Java Reference
In-Depth Information
this.customerDao = customerDao;
}
}
As you can see in Listing 8-17, the CustomItemProcessor implements the ItemProcessor interface,
both accepting and returning a Customer object as the item. When the processor receives the item, it
looks up the customer by name and ZIP code and updates the item you received with the ID in the
database. The Customer is then returned to be processed by the next ItemProcessor, which in this case is
the AccountExecutiveItemProcessor shown in Listing 8-18.
Listing 8-18. AccountExecutiveItemProcessor
package com.apress.springbatch.chapter8;
import org.springframework.batch.item.ItemProcessor;
public class AccountExecutiveItemProcessor implements ItemProcessor<Customer, Customer> {
private AccountExecutiveDao accountExecutiveDao;
public Customer process(Customer customer) {
customer.setAccountExecutive(
accountExecutiveDao.getAccountExecutiveByCustomer(customer));
return customer;
}
public void setAccountExecutiveDao(AccountExecutiveDao accountExecutiveDao) {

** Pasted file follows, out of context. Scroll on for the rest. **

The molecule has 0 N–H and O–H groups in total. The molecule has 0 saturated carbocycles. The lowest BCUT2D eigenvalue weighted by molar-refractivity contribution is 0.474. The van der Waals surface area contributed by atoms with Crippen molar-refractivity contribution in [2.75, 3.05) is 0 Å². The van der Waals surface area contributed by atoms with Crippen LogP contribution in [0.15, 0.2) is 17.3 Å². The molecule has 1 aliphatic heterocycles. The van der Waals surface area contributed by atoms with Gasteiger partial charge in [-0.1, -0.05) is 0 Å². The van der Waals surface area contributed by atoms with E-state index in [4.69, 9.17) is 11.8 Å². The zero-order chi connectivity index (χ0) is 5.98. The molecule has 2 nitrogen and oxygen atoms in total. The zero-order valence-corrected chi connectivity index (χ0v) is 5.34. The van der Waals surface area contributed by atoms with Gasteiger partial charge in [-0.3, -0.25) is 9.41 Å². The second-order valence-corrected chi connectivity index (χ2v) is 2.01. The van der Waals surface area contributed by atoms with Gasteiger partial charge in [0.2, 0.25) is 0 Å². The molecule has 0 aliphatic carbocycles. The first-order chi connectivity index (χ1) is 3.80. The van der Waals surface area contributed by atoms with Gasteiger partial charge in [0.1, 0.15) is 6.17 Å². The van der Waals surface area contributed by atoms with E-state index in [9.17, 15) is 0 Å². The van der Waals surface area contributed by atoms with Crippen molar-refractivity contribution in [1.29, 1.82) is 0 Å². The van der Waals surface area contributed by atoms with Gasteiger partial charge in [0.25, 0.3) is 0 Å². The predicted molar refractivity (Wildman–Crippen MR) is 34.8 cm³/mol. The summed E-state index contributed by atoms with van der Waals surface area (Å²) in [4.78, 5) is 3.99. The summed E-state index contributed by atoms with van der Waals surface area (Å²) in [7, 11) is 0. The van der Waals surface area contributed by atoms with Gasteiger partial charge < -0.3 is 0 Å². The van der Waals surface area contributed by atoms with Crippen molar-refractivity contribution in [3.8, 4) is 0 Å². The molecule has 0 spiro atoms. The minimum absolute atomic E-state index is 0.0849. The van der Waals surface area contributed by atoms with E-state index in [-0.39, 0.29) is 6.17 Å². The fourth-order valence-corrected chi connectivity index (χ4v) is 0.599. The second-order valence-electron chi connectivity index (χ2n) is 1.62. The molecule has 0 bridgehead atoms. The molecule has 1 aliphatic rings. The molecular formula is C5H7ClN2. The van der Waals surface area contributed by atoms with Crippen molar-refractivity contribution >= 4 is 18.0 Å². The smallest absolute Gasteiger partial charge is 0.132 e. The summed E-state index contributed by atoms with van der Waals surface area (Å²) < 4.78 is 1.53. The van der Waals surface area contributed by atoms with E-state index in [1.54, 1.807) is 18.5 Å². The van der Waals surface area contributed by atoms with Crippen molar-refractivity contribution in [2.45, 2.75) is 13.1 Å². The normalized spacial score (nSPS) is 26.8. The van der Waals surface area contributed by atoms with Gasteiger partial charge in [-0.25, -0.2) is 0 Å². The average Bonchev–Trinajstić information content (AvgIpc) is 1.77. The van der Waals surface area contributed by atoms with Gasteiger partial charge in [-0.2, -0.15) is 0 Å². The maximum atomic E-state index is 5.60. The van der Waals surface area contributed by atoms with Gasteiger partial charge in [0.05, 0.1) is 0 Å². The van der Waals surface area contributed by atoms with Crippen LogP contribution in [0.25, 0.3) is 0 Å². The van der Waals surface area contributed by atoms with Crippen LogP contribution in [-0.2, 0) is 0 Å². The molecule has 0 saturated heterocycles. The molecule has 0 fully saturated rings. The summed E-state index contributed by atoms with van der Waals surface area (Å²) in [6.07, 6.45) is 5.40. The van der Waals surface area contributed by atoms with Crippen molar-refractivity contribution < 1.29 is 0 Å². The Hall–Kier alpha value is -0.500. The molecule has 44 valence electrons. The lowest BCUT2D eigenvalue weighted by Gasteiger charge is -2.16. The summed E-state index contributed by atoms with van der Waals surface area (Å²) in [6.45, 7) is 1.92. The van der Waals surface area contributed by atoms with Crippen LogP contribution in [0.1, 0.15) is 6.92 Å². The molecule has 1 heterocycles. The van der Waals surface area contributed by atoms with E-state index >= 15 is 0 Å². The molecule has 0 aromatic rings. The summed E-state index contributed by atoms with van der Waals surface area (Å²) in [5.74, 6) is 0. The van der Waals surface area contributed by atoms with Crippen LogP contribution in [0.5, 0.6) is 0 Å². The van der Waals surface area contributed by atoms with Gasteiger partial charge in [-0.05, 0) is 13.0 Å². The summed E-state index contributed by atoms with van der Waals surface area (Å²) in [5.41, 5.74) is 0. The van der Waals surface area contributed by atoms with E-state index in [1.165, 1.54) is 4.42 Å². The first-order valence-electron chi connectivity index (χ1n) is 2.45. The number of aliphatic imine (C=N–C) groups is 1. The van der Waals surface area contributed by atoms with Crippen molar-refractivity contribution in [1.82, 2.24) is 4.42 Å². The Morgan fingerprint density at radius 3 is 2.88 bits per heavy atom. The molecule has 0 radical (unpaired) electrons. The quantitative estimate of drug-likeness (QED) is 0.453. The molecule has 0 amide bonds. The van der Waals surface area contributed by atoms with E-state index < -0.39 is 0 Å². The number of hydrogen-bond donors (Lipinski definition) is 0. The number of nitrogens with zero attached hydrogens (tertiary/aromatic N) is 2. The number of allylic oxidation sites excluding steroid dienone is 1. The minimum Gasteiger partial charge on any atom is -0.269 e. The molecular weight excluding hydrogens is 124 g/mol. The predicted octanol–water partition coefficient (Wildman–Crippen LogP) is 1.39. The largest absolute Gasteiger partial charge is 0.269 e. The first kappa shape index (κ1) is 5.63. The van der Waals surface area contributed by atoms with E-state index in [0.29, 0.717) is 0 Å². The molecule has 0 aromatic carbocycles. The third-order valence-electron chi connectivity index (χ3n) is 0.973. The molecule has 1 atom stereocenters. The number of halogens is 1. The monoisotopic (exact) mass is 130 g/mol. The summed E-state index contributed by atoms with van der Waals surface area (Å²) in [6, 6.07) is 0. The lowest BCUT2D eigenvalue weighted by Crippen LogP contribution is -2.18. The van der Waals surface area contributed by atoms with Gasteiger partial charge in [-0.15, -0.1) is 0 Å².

this.accountExecutiveDao = accountExecutiveDao;
}
}
Same process, different domain. In the AccountExecutiveItemProcessor, you again take a Customer
object as input. However, this time you look up which AccountExecutive it's associated with and update
the item with the correct association. You then return the same Customer object to be written to your
output file.
The last piece of this puzzle from a code perspective is the two DAOs you used in the
ItemProcessors: the CustomerDao and the AccountExecutiveDao. In each case, you extend Spring's
JdbcTemplate to make accessing the database easier. All you need to do is define your query, inject the
parameters, and build a RowMapper implementation. Listing 8-19 has the CustomerDao's
implementation.
Listing 8-19. CustomerDao
package com.apress.springbatch.chapter8;
import java.sql.ResultSet;
import java.sql.SQLException;
import org.springframework.jdbc.core.JdbcTemplate;
import org.springframework.jdbc.core.RowMapper;
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